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Eagle and ShieldTitle: Letter from Camp Taylor

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This letter is dated May 8, 1861. It was written from Camp Taylor near Cleveland, Ohio and signed "Sumter." The letter appeared in the Toledo Daily Herald & Times on May 10, 1861.


Correspondence Herald and Times.

CAMP TAYLOR, May 8, 1861.


Dear Sir:--The weather as awful, but that is no news, for no doubt you have had a few small showers at Toledo. The continued rain is a serious drawback upon us on account of our inability to drill, but we turn the bad weather to the best advantage in having officers' drills three times a day and thus prepare the officers to instruct their men when the parade ground gets dry enough to drill.

Our Regiment, No. 14, this morning unanimously recommended Gen. Hill to the Governor, for the position of Brigadier General. Each company, officers, commissioned and non-commissioned and privates, signed a memorial urging Mr. Hill's appointment. This is a fitting and well deserved compliment to Gen Hill for his arduous and patriotic labors in assisting to instruct volunteers, officers and men, as well as for his untiring efforts to get our regiment formed, organized and creditably established in this camp. It is the earnest desire of every man in the regiment that he may be appointed and we appeal to our people at home to unite with us in securing his success. The General is averse to having the application made, but we feel confident that if the position is tendered to him he will not feel at liberty to decline it. The North West is entitled to one of the Brigadiers, and General Hill's location, high qualifications and peculiar fitness for the position, point to him as the man for the place.

Some "High Private" in the Bryan company who has more desire to create a sensation and make mischief, than he has to tell the truth, has been writing to the Williams County Leader, published at Bryan, scandalous libels upon everything pertaining to the camp. His letters are a disgrace to their author. His statements about the barracks, blankets, bundles of straw and the living, are utterly destitute of truth. His story about two men being killed, one by a negro, are each a falsehood. The barracks are well filled with soft sweet straw and are dry and comfortable. Every man in the camp has a blanket, and if at all unwell, is furnished with extra blankets, medical attendance and every other attention needed. Fresh beef, salt beef and pork, potatoes, beans, excellent fresh bread, good butter, coffee with plenty of sugar, salt, pepper and mustard, are furnished every day. Any man who finds fault with the accommodations and living of this camp is a grumbler, or does so from a desire to make mischief.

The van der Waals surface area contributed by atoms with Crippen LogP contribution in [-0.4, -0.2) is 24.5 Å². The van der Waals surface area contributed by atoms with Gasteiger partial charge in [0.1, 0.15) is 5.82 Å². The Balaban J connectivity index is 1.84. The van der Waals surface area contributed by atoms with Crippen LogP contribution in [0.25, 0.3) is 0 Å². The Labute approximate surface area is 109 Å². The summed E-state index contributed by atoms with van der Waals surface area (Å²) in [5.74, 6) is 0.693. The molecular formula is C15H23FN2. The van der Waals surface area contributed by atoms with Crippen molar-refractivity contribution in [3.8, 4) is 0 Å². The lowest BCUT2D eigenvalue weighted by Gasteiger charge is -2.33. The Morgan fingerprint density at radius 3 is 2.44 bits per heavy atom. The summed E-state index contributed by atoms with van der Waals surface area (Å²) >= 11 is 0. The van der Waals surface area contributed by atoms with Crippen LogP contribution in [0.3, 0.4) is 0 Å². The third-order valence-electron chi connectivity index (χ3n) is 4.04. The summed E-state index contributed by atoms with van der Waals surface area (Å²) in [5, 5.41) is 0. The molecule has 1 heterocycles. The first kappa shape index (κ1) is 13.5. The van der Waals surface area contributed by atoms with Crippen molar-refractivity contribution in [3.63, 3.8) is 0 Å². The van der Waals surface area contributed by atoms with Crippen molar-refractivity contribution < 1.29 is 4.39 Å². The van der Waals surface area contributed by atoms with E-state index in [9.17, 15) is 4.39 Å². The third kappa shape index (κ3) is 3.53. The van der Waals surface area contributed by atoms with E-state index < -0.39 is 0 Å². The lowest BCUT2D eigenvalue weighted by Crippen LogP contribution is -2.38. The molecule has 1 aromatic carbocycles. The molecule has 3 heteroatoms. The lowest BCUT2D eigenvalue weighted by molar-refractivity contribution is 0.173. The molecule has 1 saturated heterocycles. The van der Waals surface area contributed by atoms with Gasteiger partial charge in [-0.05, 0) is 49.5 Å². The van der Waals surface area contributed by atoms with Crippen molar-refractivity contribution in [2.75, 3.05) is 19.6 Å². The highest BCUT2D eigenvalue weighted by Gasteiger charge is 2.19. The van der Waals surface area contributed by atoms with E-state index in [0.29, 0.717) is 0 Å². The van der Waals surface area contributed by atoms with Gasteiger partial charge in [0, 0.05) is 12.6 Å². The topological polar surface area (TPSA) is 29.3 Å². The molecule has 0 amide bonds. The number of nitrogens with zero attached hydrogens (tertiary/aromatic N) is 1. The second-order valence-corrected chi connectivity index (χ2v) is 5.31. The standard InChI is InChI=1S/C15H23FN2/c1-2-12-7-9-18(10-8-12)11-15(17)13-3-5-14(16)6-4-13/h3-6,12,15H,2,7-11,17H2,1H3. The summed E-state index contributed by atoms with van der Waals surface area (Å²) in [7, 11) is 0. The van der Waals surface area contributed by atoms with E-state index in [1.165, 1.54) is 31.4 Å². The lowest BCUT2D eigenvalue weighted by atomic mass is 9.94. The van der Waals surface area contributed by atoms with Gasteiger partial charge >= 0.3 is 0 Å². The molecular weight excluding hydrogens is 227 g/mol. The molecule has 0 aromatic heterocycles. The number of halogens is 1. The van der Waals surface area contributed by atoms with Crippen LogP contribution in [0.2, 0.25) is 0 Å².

The truth is, that the young gentleman who is the author of the communications to which I have referred, has performed very little duty, been permitted to eat most of his meals at a hotel, spend his evenings in the city and sleep wherever he pleased. He has been especially favored by his captain and all the officers of his company; but in my opinion, he will be compelled to perform the practical duties of a soldier in the future. He is evidently sorry he has volunteered and would like to get out of what he considers a bad scrape, if he only knew how to do it.

The great body of our men, the entire regiment, with a few exceptions, volunteered and left their homes to encounter the hardships and face the dangers of stern war to maintain their government and defend their flag against the assaults of rebels and traitors, and their patriotism and courage have not been wilted by a few days of camp life and camp duty.--They are soldiers, brave and true, ready, willing and eager to render their country the services they volunteered to perform, and are not to be discouraged by the whining and pitiful falsehoods of chicken hearted heroes who expect feather beds to sleep on and servants to carry their muskets and knapsacks. The health of the men is as good as could be expected. There are twenty-one cases of sickness reported in our regiment this morning, but most of the cases are colds, chills and measles.--There is not a single case of serious illness within my knowledge in the whole camp.



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